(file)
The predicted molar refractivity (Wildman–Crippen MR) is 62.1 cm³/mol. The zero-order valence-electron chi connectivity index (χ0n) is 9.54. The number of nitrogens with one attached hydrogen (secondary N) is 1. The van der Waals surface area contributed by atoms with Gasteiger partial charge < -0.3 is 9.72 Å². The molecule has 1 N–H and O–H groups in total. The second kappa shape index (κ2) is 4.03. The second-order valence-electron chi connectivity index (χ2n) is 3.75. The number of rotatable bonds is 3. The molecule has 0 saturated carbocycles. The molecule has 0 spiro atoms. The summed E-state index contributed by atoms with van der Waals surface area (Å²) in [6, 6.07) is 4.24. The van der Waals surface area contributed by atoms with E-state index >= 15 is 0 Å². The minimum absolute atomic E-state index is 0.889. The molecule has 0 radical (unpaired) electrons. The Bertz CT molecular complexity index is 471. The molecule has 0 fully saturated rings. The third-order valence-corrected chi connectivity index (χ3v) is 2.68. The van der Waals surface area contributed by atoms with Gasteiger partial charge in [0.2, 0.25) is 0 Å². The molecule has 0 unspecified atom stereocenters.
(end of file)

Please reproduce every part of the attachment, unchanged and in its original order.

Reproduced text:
The predicted molar refractivity (Wildman–Crippen MR) is 62.1 cm³/mol. The zero-order valence-electron chi connectivity index (χ0n) is 9.54. The number of nitrogens with one attached hydrogen (secondary N) is 1. The van der Waals surface area contributed by atoms with Gasteiger partial charge < -0.3 is 9.72 Å². The molecule has 1 N–H and O–H groups in total. The second kappa shape index (κ2) is 4.03. The second-order valence-electron chi connectivity index (χ2n) is 3.75. The number of rotatable bonds is 3. The molecule has 0 saturated carbocycles. The molecule has 0 spiro atoms. The summed E-state index contributed by atoms with van der Waals surface area (Å²) in [6, 6.07) is 4.24. The van der Waals surface area contributed by atoms with E-state index >= 15 is 0 Å². The minimum absolute atomic E-state index is 0.889. The molecule has 0 radical (unpaired) electrons. The Bertz CT molecular complexity index is 471. The molecule has 0 fully saturated rings. The third-order valence-corrected chi connectivity index (χ3v) is 2.68. The van der Waals surface area contributed by atoms with Gasteiger partial charge in [0.2, 0.25) is 0 Å². The molecule has 0 unspecified atom stereocenters.